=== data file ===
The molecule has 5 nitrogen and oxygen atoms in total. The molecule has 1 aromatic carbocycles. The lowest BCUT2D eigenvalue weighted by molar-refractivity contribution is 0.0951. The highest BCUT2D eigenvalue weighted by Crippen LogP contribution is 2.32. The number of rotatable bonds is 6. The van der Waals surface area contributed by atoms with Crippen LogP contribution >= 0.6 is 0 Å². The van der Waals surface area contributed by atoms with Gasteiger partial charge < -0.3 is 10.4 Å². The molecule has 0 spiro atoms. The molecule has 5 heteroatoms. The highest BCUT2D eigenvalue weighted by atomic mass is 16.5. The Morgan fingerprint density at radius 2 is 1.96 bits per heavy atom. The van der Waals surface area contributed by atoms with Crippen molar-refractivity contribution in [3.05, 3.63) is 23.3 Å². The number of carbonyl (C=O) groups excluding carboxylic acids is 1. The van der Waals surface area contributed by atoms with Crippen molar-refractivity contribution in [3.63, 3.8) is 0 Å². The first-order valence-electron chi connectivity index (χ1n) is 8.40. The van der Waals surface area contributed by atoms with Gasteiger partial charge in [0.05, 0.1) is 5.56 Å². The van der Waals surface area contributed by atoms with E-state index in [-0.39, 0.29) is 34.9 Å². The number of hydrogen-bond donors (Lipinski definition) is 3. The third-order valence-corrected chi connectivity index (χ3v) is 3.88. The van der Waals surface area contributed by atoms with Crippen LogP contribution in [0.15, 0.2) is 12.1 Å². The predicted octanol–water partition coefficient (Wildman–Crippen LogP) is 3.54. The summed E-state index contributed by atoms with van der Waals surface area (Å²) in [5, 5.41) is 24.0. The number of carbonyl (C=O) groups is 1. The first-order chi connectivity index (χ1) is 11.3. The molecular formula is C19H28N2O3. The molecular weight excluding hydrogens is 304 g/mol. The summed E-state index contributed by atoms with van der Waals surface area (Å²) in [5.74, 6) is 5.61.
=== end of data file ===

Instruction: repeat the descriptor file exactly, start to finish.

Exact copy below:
The molecule has 5 nitrogen and oxygen atoms in total. The molecule has 1 aromatic carbocycles. The lowest BCUT2D eigenvalue weighted by molar-refractivity contribution is 0.0951. The highest BCUT2D eigenvalue weighted by Crippen LogP contribution is 2.32. The number of rotatable bonds is 6. The van der Waals surface area contributed by atoms with Crippen LogP contribution >= 0.6 is 0 Å². The van der Waals surface area contributed by atoms with Gasteiger partial charge < -0.3 is 10.4 Å². The molecule has 0 spiro atoms. The molecule has 5 heteroatoms. The highest BCUT2D eigenvalue weighted by atomic mass is 16.5. The Morgan fingerprint density at radius 2 is 1.96 bits per heavy atom. The van der Waals surface area contributed by atoms with Crippen molar-refractivity contribution in [3.05, 3.63) is 23.3 Å². The number of carbonyl (C=O) groups excluding carboxylic acids is 1. The van der Waals surface area contributed by atoms with Crippen molar-refractivity contribution in [3.63, 3.8) is 0 Å². The first-order valence-electron chi connectivity index (χ1n) is 8.40. The van der Waals surface area contributed by atoms with Gasteiger partial charge in [0.05, 0.1) is 5.56 Å². The van der Waals surface area contributed by atoms with E-state index in [-0.39, 0.29) is 34.9 Å². The number of hydrogen-bond donors (Lipinski definition) is 3. The third-order valence-corrected chi connectivity index (χ3v) is 3.88. The van der Waals surface area contributed by atoms with Crippen LogP contribution in [0.15, 0.2) is 12.1 Å². The predicted octanol–water partition coefficient (Wildman–Crippen LogP) is 3.54. The summed E-state index contributed by atoms with van der Waals surface area (Å²) in [5, 5.41) is 24.0. The number of carbonyl (C=O) groups is 1. The first-order chi connectivity index (χ1) is 11.3. The molecular formula is C19H28N2O3. The molecular weight excluding hydrogens is 304 g/mol. The summed E-state index contributed by atoms with van der Waals surface area (Å²) in [5.74, 6) is 5.61.